5. Youve drawn comparisons between the present market climate, and the lead up to the Japanese crash in 1990. What are your fears for the Chinese market? Is a crash imminent and what are the likely results? (And just because the media loves a bit of sensation) When do you see this happening?
The biggest problem with the Chinese art market is that there is very little evidence that the prices being paid for contemporary, modern and historical art are sustainable and justifiable. In order for prices to merely stagnate as opposed to crash when the wealth driving the Chinese art price bubble dries up (as it surely will), the current prices being paid for Chinese art, and for western art by Chinese buyers, would have to be justifiable in a post-boom climate. This would mean that the prices being paid at the moment would have to correlate with the perceived art historical importance, the level and nature of critical recognition, the aesthetic appeal , the rarity of the work of art in other words, all the factors and characteristics of the works of art that can be rated, graded, compared and contrasted.
There is no doubt that the market for Chinese art and the Chinese art market are in serious trouble. The rate at which the prices for Chinese are rising, and the rate of growth that the Chinese art market is experiencing, cannot continue for much longer. I do, however, think it would be foolish to underestimate the level of wealth coming out of China and the momentum of the Chinese economy. Whereas the Japanese were focussed very much on the work of Western master artists a market of limited supply the Chinese are showing much more interest in the work of their own contemporary artists of which there is a virtually unlimited supply. As long as the money continues to flow, there will continue to be emerging Chinese contemporary artists ready and waiting to take the place of those artists who perhaps lose their appeal. What this means is that the current Chinese art market boom theoretically has a longer shelf life than the Japanese boom. This also means that the most likely reason for a price contraction will be an economic event such as the bursting of the real estate bubble.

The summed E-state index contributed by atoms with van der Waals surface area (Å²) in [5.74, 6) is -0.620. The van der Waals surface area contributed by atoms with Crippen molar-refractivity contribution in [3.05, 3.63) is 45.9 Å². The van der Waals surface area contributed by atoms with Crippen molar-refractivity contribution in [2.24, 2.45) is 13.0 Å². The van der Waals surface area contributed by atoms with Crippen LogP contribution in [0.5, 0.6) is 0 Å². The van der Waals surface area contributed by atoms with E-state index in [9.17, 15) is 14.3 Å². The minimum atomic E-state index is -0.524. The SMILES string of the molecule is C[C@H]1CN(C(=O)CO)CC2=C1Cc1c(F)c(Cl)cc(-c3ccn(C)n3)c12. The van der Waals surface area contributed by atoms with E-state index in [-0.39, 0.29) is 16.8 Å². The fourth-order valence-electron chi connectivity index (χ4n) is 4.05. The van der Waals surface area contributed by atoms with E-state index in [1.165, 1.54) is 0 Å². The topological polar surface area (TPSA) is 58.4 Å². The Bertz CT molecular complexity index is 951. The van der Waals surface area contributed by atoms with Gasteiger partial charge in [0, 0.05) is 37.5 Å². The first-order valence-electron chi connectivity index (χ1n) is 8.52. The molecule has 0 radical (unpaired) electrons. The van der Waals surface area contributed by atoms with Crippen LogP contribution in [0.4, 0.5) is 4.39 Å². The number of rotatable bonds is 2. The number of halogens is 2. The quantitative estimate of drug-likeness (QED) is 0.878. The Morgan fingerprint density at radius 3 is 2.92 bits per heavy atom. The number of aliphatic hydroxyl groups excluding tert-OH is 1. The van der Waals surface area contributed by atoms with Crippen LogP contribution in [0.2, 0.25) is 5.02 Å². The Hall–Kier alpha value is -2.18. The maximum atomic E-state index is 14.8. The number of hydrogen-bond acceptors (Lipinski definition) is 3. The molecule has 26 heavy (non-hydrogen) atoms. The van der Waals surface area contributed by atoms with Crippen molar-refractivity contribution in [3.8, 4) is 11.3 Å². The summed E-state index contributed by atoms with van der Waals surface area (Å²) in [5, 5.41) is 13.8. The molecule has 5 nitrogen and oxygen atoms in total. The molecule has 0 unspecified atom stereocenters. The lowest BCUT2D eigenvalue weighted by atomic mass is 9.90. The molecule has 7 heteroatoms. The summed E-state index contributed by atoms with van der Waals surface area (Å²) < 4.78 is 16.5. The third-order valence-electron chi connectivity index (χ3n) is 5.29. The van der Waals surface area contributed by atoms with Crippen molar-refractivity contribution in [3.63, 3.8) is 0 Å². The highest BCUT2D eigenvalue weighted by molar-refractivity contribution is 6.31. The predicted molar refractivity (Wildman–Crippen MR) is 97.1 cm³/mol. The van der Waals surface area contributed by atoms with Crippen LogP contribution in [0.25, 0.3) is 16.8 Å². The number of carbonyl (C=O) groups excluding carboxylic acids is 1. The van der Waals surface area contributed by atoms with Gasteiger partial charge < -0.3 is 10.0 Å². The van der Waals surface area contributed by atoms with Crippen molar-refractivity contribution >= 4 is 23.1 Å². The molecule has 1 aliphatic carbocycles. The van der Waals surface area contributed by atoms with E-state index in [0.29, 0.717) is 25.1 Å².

In my opinion the most damning evidence of a bleak future for the Chinese art market is the direction that Chinas property market is heading. What China is doing is boosting their economy by building massive cities in anticipation of the massive rise in the number of Chinese people who can afford to purchase their own home that the Chinese government thinks will take place. The problem is that many of these cities remain empty long after construction was completed and offer no signs of filling up with